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A Teacher’s Guide to Google Calendar

by Jennifer Bergland
Google Calendar

The Google Calendar is a little used jewel for keeping you organized. This is especially true for a teacher who has a never-ending list of things to do and places to be. I have a confession to make — I am lousy at using lists. I make them, but then rarely use them to guide my day. Instead, I’ve found that I work best by using a calendar to track my tasks as well as my events.  Let’s explore a few ways a teacher can use the Google Calendar to keep them on track and organized. 

Layout of Google Calendars

Before we look at specific uses, we need to review some of the basics of Google Calendar. The calendar allows you to create multiple planners that can be toggled on and off. This allows you to create calendars that have a specific purpose (homework, lesson plans, cheerleader practice) that can be shared separately. However, you can also view them together. In the above image, you can detect the different calendars by their color.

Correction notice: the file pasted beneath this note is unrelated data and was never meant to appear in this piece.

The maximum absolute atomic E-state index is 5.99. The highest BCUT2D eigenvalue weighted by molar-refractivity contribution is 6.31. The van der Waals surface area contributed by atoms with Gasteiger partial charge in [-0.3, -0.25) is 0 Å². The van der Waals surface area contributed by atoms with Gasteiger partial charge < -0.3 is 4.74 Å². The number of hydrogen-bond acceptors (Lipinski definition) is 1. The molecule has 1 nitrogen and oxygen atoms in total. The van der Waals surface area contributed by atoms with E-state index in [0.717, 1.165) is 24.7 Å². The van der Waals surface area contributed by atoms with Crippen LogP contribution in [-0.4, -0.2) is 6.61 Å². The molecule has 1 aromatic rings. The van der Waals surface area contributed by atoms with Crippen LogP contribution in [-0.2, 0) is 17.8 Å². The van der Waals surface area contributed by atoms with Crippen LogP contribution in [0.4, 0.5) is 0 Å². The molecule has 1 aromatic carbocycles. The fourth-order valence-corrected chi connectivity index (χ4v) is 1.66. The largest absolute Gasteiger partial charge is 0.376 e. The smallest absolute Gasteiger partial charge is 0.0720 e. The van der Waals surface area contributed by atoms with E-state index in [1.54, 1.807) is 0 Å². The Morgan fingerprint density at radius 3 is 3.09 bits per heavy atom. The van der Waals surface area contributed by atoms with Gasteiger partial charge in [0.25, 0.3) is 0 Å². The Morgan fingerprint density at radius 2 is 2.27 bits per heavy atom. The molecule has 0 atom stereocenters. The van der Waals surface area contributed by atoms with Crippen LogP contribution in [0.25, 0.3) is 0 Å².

Different Types of Calendars

The next thing you need to understand is that Google groups your calendars in two lists — MyCalendar Calendars and Other Calendars. My Calendars are calendars that you created or were created for you and that you have been given the ability to manage. These calendars are located at the top of the list of calendars. Other Calendars are calendars that you have added or that have been added for you by your G Suite administrator. This list of calendars is below the calendars that you own and/or manage.

Homework Calendar

Let’s start by creating a calendar to help your students and their parents keep track of assigned homework. You only have to generate the homework information once and then let parents and students access the calendar at a time that fits their schedule. No more filling out homework sheets for individual students. You could also assign a different student each day to enter the information on the calendar.


You will next want make sure you share your calendar with the public and possibly give other individuals more specific sharing permissions.


Finally, you will need to decide how you will share your calendar with the world. You can either do this by copying the URL for the calendar and link to the calendar in an email or possibly post the link on a website. You could also embed your calendar either in a Google site or another website.

And finally, you can share the iCal address with individuals who have another type of calendar application.


Lesson Plan Calendar

Using Google Calendar as a place to store your lesson plans can be very useful. For each activity, create an event. Within the event details window, you can attach handouts, links to be used in the lesson, and other instructions you might want to give your students. If you need to print your lesson plans, use the Schedule View.


Add Useful Calendars